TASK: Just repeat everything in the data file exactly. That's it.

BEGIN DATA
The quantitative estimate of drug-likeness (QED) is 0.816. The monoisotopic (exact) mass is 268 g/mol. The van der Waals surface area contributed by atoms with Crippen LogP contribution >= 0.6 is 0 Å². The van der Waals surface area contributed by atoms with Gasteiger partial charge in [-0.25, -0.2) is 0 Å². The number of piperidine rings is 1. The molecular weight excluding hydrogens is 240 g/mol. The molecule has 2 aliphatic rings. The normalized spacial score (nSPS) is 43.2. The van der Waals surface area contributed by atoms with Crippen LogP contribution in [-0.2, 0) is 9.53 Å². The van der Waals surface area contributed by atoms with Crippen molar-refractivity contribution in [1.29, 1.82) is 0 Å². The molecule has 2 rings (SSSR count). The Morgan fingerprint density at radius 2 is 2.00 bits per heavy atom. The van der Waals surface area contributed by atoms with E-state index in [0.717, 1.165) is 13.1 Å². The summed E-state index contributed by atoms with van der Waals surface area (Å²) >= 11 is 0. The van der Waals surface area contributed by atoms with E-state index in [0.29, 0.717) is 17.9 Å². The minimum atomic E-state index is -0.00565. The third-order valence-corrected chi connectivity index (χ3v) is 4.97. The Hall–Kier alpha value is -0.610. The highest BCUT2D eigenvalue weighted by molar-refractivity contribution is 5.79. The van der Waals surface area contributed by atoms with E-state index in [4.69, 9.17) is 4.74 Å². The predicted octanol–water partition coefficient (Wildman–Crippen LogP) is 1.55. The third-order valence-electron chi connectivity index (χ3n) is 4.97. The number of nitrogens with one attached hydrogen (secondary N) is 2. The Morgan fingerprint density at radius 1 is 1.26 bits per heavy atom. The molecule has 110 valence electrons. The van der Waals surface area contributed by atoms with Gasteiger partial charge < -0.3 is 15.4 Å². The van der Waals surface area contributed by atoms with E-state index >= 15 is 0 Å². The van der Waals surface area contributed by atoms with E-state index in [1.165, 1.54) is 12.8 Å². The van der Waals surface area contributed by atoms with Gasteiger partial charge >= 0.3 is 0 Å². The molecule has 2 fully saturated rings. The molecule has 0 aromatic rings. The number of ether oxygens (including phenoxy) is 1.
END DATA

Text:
The quantitative estimate of drug-likeness (QED) is 0.816. The monoisotopic (exact) mass is 268 g/mol. The van der Waals surface area contributed by atoms with Crippen LogP contribution >= 0.6 is 0 Å². The van der Waals surface area contributed by atoms with Gasteiger partial charge in [-0.25, -0.2) is 0 Å². The number of piperidine rings is 1. The molecular weight excluding hydrogens is 240 g/mol. The molecule has 2 aliphatic rings. The normalized spacial score (nSPS) is 43.2. The van der Waals surface area contributed by atoms with Crippen LogP contribution in [-0.2, 0) is 9.53 Å². The van der Waals surface area contributed by atoms with Crippen molar-refractivity contribution in [1.29, 1.82) is 0 Å². The molecule has 2 rings (SSSR count). The Morgan fingerprint density at radius 2 is 2.00 bits per heavy atom. The van der Waals surface area contributed by atoms with E-state index in [0.717, 1.165) is 13.1 Å². The summed E-state index contributed by atoms with van der Waals surface area (Å²) >= 11 is 0. The van der Waals surface area contributed by atoms with E-state index in [0.29, 0.717) is 17.9 Å². The minimum atomic E-state index is -0.00565. The third-order valence-corrected chi connectivity index (χ3v) is 4.97. The Hall–Kier alpha value is -0.610. The highest BCUT2D eigenvalue weighted by molar-refractivity contribution is 5.79. The van der Waals surface area contributed by atoms with E-state index in [4.69, 9.17) is 4.74 Å². The predicted octanol–water partition coefficient (Wildman–Crippen LogP) is 1.55. The third-order valence-electron chi connectivity index (χ3n) is 4.97. The number of nitrogens with one attached hydrogen (secondary N) is 2. The Morgan fingerprint density at radius 1 is 1.26 bits per heavy atom. The molecule has 110 valence electrons. The van der Waals surface area contributed by atoms with Gasteiger partial charge < -0.3 is 15.4 Å². The van der Waals surface area contributed by atoms with E-state index >= 15 is 0 Å². The van der Waals surface area contributed by atoms with E-state index in [1.165, 1.54) is 12.8 Å². The van der Waals surface area contributed by atoms with Gasteiger partial charge >= 0.3 is 0 Å². The molecule has 2 fully saturated rings. The molecule has 0 aromatic rings. The number of ether oxygens (including phenoxy) is 1.